Feds declare first water shortage on the Colorado River as 40M people face cuts due to 'boa constrictor' drought

FEDS have declared the first-ever water shortage on the Colorado River as 40million people face cuts due to a "boa constrictor" drought.

The federal declaration was made on Monday and has many worried about the future of the critical water source for seven states.


Water supplies from the Colorado River for Arizona, Nevada, and parts of Mexico will be reduced starting in January.

The first round of cutbacks will mainly affect farmers, leaving cities and homes unaffected.

However, further drops in water levels could trigger further reductions and affect major cities like Phoenix, Las Vegas, Tuscon, and parts of California.

Tanya Trujillo, the Interior Department's assistant secretary for water and science, told reporters on Monday that the situation in the Colorado River basin is a clear sign of climate change.

"We are seeing the effects of climate change in the Colorado River basin through extended drought, extreme temperatures, expansive wildfires, and in some places, flooding and landslides," she said.

"And now is the time to take action to respond to them."

The federal declaration is being referred to as a "Tier 1 shortage," and was expected at the river since levels have been rapidly declining since 2000.

Tom Davis, president of Agribusiness and Water Council of Arizona, told the Washington Post that the current dry conditions in the west are like a "boa constrictor."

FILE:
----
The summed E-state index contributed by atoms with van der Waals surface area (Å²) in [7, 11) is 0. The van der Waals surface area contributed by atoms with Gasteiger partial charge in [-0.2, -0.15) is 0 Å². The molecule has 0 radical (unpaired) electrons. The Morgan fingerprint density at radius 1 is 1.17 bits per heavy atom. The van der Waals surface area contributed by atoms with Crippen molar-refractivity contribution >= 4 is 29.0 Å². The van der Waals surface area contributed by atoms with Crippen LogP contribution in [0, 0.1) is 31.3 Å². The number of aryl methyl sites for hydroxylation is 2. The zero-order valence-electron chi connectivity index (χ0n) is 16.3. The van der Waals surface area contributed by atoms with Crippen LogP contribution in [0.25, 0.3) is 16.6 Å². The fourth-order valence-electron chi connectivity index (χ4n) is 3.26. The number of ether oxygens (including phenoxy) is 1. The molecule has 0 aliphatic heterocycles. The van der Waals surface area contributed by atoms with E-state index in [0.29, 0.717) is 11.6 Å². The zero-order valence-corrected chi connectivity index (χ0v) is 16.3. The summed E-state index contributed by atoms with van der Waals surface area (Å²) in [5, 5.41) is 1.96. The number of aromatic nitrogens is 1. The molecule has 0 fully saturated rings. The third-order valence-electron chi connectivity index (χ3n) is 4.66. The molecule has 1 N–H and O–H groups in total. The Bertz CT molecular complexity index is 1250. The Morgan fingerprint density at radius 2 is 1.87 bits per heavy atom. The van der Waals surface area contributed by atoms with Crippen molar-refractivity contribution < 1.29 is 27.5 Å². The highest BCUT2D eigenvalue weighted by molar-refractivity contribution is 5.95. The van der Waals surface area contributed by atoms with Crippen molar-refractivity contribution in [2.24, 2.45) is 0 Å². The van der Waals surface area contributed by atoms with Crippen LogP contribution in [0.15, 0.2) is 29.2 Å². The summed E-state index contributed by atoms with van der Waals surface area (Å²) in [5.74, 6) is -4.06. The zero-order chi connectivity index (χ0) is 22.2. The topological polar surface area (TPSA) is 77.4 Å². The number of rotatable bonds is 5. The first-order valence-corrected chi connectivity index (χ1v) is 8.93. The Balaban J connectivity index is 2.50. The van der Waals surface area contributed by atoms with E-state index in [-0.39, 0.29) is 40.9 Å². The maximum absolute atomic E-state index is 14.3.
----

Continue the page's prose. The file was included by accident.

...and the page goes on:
"This drought is like a boa constrictor. It just keeps getting tighter every year," Davis said.

"It is a sobering thing to realize we are at Tier 1 already. A few years ago, no one was thinking this would happen. It’s damn sure got our attention."

SHORTAGE DECLARATION WAS EXPECTED

The Colorado River begins in the Rocky Mountains and flows Southwest for nearly 1,500 miles.

The water has been split between states in the Southwest and Mexico since 1922.

A 22-year drought combined with human-driven climate change is making shortage issues grimmer.

The water shortage declaration had been expected since May when the level at Lake Mead fell below 1,075 feet.

States that rely on the river had agreed on that point as a trigger for "Level 1" water cuts.

The Bureau of Reclamation predicted on Monday that when cuts take effect in January, the water level will be down to 1,066 feet.

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